As you probably know, finally on December 13th of 2006, after 30 years of initial recognition by the United Nations, after 5 years of work by the ad hoc committee, after 20 years of failure to propose a convention and after a decade of working through the U.N. standard rules, we finally got our first ever human rights Convention adopted. If I remember, I think it was done at 10:50 New York time. We were celebrating the adoption of the Convention in Bangkok at the headquarters of APCD. Many of you have probably already visited APCD.

Since this is the only human rights instrument, we will have to understand it and be able to plan for it in order to make the best use of it. I hope my experience through these 5 years will give a good example of how we look at this process and perhaps will give you some background knowledge to cope with this Convention in the future.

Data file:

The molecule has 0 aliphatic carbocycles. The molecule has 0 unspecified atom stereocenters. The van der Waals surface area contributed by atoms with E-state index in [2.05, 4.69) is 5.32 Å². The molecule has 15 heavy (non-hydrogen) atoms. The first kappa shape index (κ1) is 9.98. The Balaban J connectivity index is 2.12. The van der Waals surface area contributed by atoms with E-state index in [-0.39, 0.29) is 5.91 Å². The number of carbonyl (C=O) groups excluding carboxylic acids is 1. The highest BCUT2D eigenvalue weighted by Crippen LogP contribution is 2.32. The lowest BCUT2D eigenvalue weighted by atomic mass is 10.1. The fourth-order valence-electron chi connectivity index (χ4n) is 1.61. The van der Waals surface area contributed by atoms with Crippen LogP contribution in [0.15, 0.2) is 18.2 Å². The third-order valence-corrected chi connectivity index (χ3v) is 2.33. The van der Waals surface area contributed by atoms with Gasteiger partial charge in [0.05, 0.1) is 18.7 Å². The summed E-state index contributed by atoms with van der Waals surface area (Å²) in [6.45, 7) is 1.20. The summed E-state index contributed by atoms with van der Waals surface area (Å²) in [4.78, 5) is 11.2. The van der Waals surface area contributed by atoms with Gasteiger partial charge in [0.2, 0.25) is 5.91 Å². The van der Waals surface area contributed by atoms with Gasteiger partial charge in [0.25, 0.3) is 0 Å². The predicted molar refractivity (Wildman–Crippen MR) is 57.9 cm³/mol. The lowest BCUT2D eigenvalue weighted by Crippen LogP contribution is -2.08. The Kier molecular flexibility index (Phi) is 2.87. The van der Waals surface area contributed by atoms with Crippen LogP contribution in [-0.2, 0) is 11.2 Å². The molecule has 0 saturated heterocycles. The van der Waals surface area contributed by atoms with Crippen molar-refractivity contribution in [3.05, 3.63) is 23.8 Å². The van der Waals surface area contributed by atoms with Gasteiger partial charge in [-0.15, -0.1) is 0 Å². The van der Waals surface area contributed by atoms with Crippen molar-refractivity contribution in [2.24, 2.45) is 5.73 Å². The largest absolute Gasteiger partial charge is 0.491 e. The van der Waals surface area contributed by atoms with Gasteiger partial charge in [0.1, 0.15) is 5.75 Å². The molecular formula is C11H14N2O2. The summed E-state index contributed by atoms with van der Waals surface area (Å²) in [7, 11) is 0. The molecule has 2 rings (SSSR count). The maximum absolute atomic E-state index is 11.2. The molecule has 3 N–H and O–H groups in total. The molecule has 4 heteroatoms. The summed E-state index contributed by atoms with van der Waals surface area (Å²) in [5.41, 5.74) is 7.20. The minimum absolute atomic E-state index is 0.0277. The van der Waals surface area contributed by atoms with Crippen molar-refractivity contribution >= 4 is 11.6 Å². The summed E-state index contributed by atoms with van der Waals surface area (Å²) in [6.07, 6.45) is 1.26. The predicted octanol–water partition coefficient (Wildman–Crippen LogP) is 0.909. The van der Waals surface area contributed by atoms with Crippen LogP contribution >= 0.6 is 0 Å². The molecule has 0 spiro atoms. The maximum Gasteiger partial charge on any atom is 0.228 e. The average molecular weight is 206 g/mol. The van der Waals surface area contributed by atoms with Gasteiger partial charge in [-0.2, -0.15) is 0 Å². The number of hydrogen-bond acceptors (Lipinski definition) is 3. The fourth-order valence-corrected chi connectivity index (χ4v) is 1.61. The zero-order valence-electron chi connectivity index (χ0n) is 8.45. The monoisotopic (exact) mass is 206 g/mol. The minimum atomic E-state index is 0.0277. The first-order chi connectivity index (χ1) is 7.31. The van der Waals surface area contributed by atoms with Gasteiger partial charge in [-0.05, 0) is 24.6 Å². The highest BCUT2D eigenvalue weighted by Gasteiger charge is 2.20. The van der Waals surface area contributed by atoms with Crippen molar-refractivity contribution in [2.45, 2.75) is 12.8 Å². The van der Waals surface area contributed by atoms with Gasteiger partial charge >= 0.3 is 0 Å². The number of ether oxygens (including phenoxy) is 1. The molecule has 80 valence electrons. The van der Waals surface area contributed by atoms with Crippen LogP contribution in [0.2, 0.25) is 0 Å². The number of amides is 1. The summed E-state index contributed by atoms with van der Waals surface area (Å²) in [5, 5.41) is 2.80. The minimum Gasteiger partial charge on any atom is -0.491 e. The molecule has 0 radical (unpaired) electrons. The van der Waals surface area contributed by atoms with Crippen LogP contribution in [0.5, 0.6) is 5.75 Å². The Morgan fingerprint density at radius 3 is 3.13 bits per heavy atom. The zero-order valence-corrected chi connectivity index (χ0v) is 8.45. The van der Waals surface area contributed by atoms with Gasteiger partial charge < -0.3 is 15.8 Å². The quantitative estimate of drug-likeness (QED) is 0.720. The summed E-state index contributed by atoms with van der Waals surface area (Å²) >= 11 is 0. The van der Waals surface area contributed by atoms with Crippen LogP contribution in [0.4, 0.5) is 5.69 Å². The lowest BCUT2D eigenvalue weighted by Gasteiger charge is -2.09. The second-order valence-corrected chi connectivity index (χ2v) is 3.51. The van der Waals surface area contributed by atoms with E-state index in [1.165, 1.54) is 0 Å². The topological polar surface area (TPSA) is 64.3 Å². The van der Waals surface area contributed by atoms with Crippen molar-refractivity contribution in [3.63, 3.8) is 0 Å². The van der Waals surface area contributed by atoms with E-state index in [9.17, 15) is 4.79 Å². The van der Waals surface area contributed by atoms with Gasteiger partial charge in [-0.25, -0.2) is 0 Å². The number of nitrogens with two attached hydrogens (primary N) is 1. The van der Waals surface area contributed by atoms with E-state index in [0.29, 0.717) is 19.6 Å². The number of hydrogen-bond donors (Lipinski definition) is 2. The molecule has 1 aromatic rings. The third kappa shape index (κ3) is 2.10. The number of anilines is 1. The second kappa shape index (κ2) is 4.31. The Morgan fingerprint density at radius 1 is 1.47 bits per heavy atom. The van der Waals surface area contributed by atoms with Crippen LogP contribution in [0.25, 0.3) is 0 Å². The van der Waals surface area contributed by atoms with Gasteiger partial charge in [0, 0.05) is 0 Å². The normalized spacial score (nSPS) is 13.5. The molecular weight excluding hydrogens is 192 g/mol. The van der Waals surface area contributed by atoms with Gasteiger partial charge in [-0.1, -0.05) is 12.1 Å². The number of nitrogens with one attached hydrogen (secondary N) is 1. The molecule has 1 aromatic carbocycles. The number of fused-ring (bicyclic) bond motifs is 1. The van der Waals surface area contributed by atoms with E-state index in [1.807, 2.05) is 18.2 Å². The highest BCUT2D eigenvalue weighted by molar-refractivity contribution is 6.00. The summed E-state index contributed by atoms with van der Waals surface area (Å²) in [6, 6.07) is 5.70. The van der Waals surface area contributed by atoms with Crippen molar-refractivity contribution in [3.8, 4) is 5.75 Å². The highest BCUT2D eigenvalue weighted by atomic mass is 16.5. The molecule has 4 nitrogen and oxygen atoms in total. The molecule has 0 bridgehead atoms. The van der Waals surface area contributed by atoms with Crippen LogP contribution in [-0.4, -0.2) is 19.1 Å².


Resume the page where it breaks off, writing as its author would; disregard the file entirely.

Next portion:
A convention is a U.N. treaty thatis adopted through the U.N. General Assembly. It has to be agreed upon by the U.N. General Assembly before it can become the law. It has a legally binding obligation. Unlike other types of U.N. documents (like a declaration, program of action or even standard rules), a convention can be mandatory.